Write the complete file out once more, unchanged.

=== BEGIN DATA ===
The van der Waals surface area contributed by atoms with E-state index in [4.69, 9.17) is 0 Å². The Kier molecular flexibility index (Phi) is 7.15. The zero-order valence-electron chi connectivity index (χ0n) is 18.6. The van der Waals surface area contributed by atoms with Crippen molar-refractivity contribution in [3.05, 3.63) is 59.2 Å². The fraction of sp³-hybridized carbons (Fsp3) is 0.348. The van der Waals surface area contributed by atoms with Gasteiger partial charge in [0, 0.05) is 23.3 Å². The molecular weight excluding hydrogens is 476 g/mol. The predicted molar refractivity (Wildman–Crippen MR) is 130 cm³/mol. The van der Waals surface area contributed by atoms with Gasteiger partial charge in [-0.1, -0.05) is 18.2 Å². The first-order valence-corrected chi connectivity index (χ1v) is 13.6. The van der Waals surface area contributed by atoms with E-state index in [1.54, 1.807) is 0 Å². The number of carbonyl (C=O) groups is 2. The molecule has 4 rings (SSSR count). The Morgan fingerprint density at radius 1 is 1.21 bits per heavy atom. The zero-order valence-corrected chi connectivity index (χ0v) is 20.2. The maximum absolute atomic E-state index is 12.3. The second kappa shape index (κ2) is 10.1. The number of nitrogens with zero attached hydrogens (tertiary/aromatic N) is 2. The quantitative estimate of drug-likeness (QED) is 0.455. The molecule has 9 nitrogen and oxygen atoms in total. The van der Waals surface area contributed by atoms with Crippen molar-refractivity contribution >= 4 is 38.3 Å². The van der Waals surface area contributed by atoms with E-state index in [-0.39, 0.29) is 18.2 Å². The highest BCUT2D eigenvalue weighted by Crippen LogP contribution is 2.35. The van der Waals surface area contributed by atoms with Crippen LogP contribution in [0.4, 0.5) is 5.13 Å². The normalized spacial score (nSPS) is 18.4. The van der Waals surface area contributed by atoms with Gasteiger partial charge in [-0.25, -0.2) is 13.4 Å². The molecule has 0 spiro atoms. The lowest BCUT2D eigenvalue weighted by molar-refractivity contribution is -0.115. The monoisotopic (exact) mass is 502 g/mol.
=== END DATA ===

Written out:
The van der Waals surface area contributed by atoms with E-state index in [4.69, 9.17) is 0 Å². The Kier molecular flexibility index (Phi) is 7.15. The zero-order valence-electron chi connectivity index (χ0n) is 18.6. The van der Waals surface area contributed by atoms with Crippen molar-refractivity contribution in [3.05, 3.63) is 59.2 Å². The fraction of sp³-hybridized carbons (Fsp3) is 0.348. The van der Waals surface area contributed by atoms with Gasteiger partial charge in [0, 0.05) is 23.3 Å². The molecular weight excluding hydrogens is 476 g/mol. The predicted molar refractivity (Wildman–Crippen MR) is 130 cm³/mol. The van der Waals surface area contributed by atoms with Gasteiger partial charge in [-0.1, -0.05) is 18.2 Å². The first-order valence-corrected chi connectivity index (χ1v) is 13.6. The van der Waals surface area contributed by atoms with E-state index in [1.54, 1.807) is 0 Å². The number of carbonyl (C=O) groups is 2. The molecule has 4 rings (SSSR count). The Morgan fingerprint density at radius 1 is 1.21 bits per heavy atom. The zero-order valence-corrected chi connectivity index (χ0v) is 20.2. The maximum absolute atomic E-state index is 12.3. The second kappa shape index (κ2) is 10.1. The number of nitrogens with zero attached hydrogens (tertiary/aromatic N) is 2. The quantitative estimate of drug-likeness (QED) is 0.455. The molecule has 9 nitrogen and oxygen atoms in total. The van der Waals surface area contributed by atoms with Crippen molar-refractivity contribution >= 4 is 38.3 Å². The van der Waals surface area contributed by atoms with E-state index in [-0.39, 0.29) is 18.2 Å². The highest BCUT2D eigenvalue weighted by Crippen LogP contribution is 2.35. The van der Waals surface area contributed by atoms with Crippen LogP contribution in [0.4, 0.5) is 5.13 Å². The normalized spacial score (nSPS) is 18.4. The van der Waals surface area contributed by atoms with Gasteiger partial charge in [-0.25, -0.2) is 13.4 Å². The molecule has 0 spiro atoms. The lowest BCUT2D eigenvalue weighted by molar-refractivity contribution is -0.115. The monoisotopic (exact) mass is 502 g/mol.